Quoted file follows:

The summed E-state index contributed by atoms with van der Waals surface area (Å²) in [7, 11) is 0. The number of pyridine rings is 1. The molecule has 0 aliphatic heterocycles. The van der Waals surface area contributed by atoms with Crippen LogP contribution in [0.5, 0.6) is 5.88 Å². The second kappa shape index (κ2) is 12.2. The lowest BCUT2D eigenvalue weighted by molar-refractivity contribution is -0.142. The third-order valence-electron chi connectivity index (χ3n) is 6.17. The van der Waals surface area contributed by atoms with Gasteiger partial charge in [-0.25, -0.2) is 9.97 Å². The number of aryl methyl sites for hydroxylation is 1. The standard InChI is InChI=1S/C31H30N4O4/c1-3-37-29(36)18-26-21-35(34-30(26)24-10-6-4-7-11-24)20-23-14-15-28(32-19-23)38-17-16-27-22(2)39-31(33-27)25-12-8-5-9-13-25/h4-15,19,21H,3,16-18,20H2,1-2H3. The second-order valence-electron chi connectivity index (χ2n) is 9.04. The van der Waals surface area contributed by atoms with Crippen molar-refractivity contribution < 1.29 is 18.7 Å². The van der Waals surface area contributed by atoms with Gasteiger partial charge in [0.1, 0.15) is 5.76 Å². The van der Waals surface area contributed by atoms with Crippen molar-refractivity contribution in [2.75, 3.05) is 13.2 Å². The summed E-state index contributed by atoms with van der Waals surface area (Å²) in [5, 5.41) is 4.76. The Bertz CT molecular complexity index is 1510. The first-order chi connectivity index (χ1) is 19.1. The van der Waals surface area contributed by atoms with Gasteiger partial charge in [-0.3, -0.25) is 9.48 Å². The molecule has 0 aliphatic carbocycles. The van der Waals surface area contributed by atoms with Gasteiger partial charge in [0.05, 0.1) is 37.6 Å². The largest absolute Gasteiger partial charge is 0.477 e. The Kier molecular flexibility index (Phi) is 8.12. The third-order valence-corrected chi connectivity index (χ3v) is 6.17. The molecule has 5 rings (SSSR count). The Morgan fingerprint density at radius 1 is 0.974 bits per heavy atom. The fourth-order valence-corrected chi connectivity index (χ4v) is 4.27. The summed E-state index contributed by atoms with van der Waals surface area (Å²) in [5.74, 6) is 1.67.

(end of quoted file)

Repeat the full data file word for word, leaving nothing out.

The summed E-state index contributed by atoms with van der Waals surface area (Å²) in [7, 11) is 0. The number of pyridine rings is 1. The molecule has 0 aliphatic heterocycles. The van der Waals surface area contributed by atoms with Crippen LogP contribution in [0.5, 0.6) is 5.88 Å². The second kappa shape index (κ2) is 12.2. The lowest BCUT2D eigenvalue weighted by molar-refractivity contribution is -0.142. The third-order valence-electron chi connectivity index (χ3n) is 6.17. The van der Waals surface area contributed by atoms with Gasteiger partial charge in [-0.25, -0.2) is 9.97 Å². The number of aryl methyl sites for hydroxylation is 1. The standard InChI is InChI=1S/C31H30N4O4/c1-3-37-29(36)18-26-21-35(34-30(26)24-10-6-4-7-11-24)20-23-14-15-28(32-19-23)38-17-16-27-22(2)39-31(33-27)25-12-8-5-9-13-25/h4-15,19,21H,3,16-18,20H2,1-2H3. The second-order valence-electron chi connectivity index (χ2n) is 9.04. The van der Waals surface area contributed by atoms with Crippen molar-refractivity contribution < 1.29 is 18.7 Å². The van der Waals surface area contributed by atoms with Gasteiger partial charge in [0.1, 0.15) is 5.76 Å². The van der Waals surface area contributed by atoms with Crippen molar-refractivity contribution in [2.75, 3.05) is 13.2 Å². The summed E-state index contributed by atoms with van der Waals surface area (Å²) in [5, 5.41) is 4.76. The Bertz CT molecular complexity index is 1510. The first-order chi connectivity index (χ1) is 19.1. The van der Waals surface area contributed by atoms with Gasteiger partial charge in [-0.3, -0.25) is 9.48 Å². The molecule has 0 aliphatic carbocycles. The van der Waals surface area contributed by atoms with Gasteiger partial charge in [0.05, 0.1) is 37.6 Å². The largest absolute Gasteiger partial charge is 0.477 e. The Kier molecular flexibility index (Phi) is 8.12. The third-order valence-corrected chi connectivity index (χ3v) is 6.17. The molecule has 5 rings (SSSR count). The Morgan fingerprint density at radius 1 is 0.974 bits per heavy atom. The fourth-order valence-corrected chi connectivity index (χ4v) is 4.27. The summed E-state index contributed by atoms with van der Waals surface area (Å²) in [5.74, 6) is 1.67.